According to an article in the Star-Telegram, the unemployment rate in Dallas-Fort Worth and the surrounding area rose to 7.1 percent in May. Nationally, the unemployment rate has inched up to 9.4 percent, only a few percentage points away from the dreaded 10 percent unemployment rated predicted by analysts.
The article said:
"Texas ' nonfarm payroll jobs fell by 24,700 in May compared to April, the Commission reported. In the past 12 months, Texas has recorded a net job loss of 222,600 jobs. The U.S. has lost 5.4 million jobs in the past year. Few industries were spared in May as Texas employers continued to report job losses," said Tom Pauken, Texas Workforce Commission chairman, in a statement. "Continued unemployment claims increased in Texas as well."
Construction, housing and manufacturing have taken really hard hits since the downturn, causing many Texans to face job losses. As more Texas companies face bankruptcy or implement job losses Texas may be face another round of unexpected job losses, especially coming from the retail and commercial real estate industries.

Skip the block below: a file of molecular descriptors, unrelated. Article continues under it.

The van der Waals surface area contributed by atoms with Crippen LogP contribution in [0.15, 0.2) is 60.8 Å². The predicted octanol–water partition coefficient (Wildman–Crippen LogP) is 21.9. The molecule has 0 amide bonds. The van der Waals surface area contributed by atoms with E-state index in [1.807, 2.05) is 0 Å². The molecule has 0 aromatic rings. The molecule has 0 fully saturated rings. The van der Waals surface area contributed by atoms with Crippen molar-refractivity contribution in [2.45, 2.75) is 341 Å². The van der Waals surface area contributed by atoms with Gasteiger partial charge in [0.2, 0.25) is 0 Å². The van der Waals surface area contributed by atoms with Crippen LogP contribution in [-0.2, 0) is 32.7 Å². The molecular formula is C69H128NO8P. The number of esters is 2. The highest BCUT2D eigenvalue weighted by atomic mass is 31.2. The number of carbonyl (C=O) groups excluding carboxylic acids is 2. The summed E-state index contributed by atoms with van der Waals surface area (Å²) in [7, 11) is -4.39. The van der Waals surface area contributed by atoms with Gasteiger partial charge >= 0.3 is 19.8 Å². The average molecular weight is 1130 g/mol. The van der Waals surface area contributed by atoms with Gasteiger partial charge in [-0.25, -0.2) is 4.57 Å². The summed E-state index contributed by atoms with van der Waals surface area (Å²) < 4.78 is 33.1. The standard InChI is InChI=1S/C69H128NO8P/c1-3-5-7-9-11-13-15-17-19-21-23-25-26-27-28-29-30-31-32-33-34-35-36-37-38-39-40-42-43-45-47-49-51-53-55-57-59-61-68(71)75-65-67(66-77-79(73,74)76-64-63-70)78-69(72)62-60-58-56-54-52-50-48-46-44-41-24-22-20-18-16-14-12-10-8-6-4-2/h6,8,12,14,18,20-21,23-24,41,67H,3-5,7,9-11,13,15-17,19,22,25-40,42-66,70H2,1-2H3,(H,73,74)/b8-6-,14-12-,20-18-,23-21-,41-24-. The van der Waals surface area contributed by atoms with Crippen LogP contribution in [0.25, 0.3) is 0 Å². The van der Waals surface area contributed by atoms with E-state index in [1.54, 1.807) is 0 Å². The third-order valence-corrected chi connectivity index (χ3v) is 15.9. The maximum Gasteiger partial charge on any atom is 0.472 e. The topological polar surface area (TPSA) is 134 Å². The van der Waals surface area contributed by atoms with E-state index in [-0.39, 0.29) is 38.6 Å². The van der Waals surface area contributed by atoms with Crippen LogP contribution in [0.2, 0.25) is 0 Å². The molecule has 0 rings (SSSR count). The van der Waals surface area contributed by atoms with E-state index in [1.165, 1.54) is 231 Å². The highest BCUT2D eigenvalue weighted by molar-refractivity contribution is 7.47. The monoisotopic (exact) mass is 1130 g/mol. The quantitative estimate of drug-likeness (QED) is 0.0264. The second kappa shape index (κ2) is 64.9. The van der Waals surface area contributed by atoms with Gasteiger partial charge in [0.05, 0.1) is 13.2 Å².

Unfortunately, many unemployed workers are remaining unemployed well beyond the 26 week benefit limit of unemployment insurance, which may have catastrophic effects on the wider economy. Fortunately, unemployed workers who have exhausted their unemployment insurance benefits can apply to receive an extension under the emergency plan, if they have not find work.
But what will happen if millions of workers exhaust the limits of the emergency unemployment benefits extension and still don't find work? We could see another surge of foreclosures and bankruptcies as people financially succumb to overwhelming debt and expenses without any income.